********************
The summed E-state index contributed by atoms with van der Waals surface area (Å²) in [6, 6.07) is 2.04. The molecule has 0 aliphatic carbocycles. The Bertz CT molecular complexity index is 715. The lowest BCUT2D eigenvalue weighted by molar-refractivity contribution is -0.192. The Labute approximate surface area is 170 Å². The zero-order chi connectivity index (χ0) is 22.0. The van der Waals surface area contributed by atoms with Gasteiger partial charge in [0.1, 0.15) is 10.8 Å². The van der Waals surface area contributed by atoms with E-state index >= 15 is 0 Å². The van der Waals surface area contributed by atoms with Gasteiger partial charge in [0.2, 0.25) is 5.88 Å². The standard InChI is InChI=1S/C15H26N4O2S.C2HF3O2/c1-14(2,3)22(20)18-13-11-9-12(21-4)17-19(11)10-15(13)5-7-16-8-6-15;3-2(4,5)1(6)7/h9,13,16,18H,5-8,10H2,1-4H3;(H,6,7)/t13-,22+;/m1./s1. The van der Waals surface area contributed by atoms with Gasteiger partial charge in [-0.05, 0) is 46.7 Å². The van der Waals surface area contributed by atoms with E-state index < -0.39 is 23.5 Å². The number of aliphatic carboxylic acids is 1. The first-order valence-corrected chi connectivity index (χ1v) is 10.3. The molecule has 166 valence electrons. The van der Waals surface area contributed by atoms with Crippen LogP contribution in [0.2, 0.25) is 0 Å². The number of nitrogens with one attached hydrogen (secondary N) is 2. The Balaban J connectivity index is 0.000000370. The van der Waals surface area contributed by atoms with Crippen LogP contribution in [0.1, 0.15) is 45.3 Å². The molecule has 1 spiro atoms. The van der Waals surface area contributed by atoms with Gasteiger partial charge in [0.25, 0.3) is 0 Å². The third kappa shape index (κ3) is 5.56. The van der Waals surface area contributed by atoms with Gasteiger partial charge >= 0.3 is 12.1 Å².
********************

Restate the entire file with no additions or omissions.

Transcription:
The summed E-state index contributed by atoms with van der Waals surface area (Å²) in [6, 6.07) is 2.04. The molecule has 0 aliphatic carbocycles. The Bertz CT molecular complexity index is 715. The lowest BCUT2D eigenvalue weighted by molar-refractivity contribution is -0.192. The Labute approximate surface area is 170 Å². The zero-order chi connectivity index (χ0) is 22.0. The van der Waals surface area contributed by atoms with Gasteiger partial charge in [0.1, 0.15) is 10.8 Å². The van der Waals surface area contributed by atoms with E-state index >= 15 is 0 Å². The van der Waals surface area contributed by atoms with Gasteiger partial charge in [0.2, 0.25) is 5.88 Å². The standard InChI is InChI=1S/C15H26N4O2S.C2HF3O2/c1-14(2,3)22(20)18-13-11-9-12(21-4)17-19(11)10-15(13)5-7-16-8-6-15;3-2(4,5)1(6)7/h9,13,16,18H,5-8,10H2,1-4H3;(H,6,7)/t13-,22+;/m1./s1. The van der Waals surface area contributed by atoms with Gasteiger partial charge in [-0.05, 0) is 46.7 Å². The van der Waals surface area contributed by atoms with E-state index < -0.39 is 23.5 Å². The number of aliphatic carboxylic acids is 1. The first-order valence-corrected chi connectivity index (χ1v) is 10.3. The molecule has 166 valence electrons. The van der Waals surface area contributed by atoms with Crippen LogP contribution in [0.2, 0.25) is 0 Å². The number of nitrogens with one attached hydrogen (secondary N) is 2. The Balaban J connectivity index is 0.000000370. The van der Waals surface area contributed by atoms with Crippen LogP contribution in [0.1, 0.15) is 45.3 Å². The molecule has 1 spiro atoms. The van der Waals surface area contributed by atoms with Gasteiger partial charge in [0.25, 0.3) is 0 Å². The third kappa shape index (κ3) is 5.56. The van der Waals surface area contributed by atoms with Gasteiger partial charge >= 0.3 is 12.1 Å².